The draft Ofsted Framework has got us thinking. Here is a real opportunity to highlight and to celebrate the richness of a curriculum which includes arts and culture as an essential part of what pupils do and its impact on how students learn and how they feel about their time in education.
So with a few days to go before the consultation closes, we are going to submit our response to the Ofsted consultation by this Friday 5 April 2019 and we hope that you will too…. if you haven’t already!
There are two sections of the consultation paper where you might like to include some of the following points:
Proposal 1: Quality of Education
Arts and culture to be judged part of a curriculum which is relevant, ambitious and of quality. Evidence shows that arts and culture supports all pupils, particularly disadvantaged pupils and including pupils with SEND, to gain the knowledge and cultural capital they need to succeed in life.
- Employability of students who study arts subjects is higher and they are more likely to stay in employment.
- Students from low-income families who engage in the arts at school are twice as likely to volunteer.
- Students from low-income families who engage in the arts at school are 20% more likely to vote as young adults.
The Cultural Education Challenge, from the Arts Council ,asks schools to work in partnership to give young people the vital skills they need to become independent, curious, and active citizens. The components: creation, composition, performance; through the ability to visit, experience and participate; young people are able to gain knowledge and understanding about the world, review and challenge existing ideas and generate their own.
The curriculum needs to meet the needs of future learning and employment. 1 in 11 jobs is creative and the Creative Industries are growing at three times the rate of the wider UK economy. In the East of England creative industries generate over £5bn GVA, a growth of £35% in 6 years. Young people should have the opportunity to understand the range of opportunities open to them across the creative economy, as well as the skills and qualifications they need in order to succeed when they leave school.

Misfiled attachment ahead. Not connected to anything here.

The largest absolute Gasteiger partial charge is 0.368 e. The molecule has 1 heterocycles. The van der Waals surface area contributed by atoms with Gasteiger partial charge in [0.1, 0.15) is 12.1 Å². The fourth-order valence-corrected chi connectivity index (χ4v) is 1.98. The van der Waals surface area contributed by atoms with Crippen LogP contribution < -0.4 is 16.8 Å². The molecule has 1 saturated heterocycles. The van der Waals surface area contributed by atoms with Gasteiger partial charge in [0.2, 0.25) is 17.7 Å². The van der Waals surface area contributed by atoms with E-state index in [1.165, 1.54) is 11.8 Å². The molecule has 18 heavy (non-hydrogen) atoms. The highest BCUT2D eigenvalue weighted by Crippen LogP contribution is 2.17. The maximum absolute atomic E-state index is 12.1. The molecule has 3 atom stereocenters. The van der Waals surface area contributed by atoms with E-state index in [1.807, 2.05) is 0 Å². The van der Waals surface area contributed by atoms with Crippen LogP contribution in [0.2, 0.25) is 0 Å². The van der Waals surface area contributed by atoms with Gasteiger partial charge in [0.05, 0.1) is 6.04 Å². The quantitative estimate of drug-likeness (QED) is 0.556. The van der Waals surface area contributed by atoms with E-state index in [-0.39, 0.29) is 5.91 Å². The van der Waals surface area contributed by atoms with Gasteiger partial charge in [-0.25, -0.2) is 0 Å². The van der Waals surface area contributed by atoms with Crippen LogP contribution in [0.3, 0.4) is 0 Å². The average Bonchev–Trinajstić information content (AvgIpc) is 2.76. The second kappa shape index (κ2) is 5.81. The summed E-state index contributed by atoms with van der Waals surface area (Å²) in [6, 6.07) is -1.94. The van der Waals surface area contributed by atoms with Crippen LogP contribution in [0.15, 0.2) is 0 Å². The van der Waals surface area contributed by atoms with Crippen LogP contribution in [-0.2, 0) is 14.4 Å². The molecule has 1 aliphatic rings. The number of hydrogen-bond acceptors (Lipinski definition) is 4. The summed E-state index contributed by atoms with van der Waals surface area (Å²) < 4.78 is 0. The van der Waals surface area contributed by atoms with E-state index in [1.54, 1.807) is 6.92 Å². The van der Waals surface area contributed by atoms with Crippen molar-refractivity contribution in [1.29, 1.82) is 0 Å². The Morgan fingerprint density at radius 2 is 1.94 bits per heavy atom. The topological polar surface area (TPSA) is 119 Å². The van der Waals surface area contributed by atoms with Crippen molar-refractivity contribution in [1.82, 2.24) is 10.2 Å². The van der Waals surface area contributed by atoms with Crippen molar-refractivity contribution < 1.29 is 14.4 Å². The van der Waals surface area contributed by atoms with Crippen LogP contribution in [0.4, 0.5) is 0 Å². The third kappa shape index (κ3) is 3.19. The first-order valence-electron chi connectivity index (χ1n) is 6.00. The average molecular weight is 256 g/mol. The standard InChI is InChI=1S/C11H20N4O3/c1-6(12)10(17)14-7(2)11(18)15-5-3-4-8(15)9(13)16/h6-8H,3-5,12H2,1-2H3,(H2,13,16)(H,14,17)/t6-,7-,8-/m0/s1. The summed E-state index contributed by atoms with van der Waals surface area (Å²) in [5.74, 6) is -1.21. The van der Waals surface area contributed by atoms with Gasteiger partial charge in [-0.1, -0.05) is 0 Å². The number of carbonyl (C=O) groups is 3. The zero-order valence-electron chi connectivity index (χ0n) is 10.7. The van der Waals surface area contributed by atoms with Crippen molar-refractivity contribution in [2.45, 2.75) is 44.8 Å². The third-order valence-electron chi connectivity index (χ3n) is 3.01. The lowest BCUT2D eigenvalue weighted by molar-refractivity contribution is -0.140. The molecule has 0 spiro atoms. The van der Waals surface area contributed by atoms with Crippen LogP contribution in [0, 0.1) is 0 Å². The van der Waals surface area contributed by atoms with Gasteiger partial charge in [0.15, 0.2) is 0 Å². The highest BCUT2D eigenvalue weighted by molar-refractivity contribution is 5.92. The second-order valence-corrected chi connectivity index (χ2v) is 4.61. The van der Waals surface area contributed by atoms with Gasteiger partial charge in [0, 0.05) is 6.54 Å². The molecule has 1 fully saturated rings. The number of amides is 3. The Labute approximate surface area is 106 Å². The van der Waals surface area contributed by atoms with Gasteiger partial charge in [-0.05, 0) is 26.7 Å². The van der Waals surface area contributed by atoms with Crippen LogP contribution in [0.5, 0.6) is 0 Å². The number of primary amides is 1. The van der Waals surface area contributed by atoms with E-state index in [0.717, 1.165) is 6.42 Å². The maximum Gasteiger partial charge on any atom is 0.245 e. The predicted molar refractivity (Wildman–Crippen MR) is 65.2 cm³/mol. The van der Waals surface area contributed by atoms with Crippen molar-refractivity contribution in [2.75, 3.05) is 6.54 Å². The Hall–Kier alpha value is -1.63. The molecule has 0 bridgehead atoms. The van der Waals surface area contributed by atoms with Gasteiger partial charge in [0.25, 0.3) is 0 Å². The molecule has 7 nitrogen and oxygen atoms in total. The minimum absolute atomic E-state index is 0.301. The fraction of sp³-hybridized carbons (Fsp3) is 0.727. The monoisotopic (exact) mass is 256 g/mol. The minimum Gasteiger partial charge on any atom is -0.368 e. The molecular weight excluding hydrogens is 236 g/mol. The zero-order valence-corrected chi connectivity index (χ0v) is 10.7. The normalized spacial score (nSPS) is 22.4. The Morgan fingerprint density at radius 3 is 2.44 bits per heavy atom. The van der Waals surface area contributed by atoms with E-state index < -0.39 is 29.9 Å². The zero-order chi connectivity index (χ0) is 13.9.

Proposal 2: Separation of judgements – behaviours and attitudes and personal development
Transferable skills – things that equip pupils with a readiness to learn and the skills for the world of work are shown to be developed through Arts and Culture.
Positive and healthy behaviours, attitudes and skills. Through arts and culture, young people learn to co-operate with each other, to work towards a common goal, and celebrate collective achievement. The process nurtures individual talent and encourages independence, teamwork and leadership. Through it, children are able to test their skills and gain conﬁdence and self-knowledge through the challenges of performance or self-expression. They learn to think and to question.
Health and wellbeing. People who take part in creative and cultural activities are 38% more likely to report good health and wellbeing. Arts and culture provides young people of all ages the opportunity to thrive through positive engaging and inclusive experiences, to develop positive relationships with friends and with adults, to explore the world and thier own identity safely, and to build a sense of purpose and aspiration. This is confirmed by international research.
Healthy Attendance? The Impact of Cultural Engagement and Sports Participation on Health and Satisfaction with Life in Scotland (Scottish Government Social Research, 2013
You can find more information to support your response in our handbook below. And if you only have time to say one thing about in the quality of education section, please say the following: A broad and balanced curriculum has to include Arts & Culture.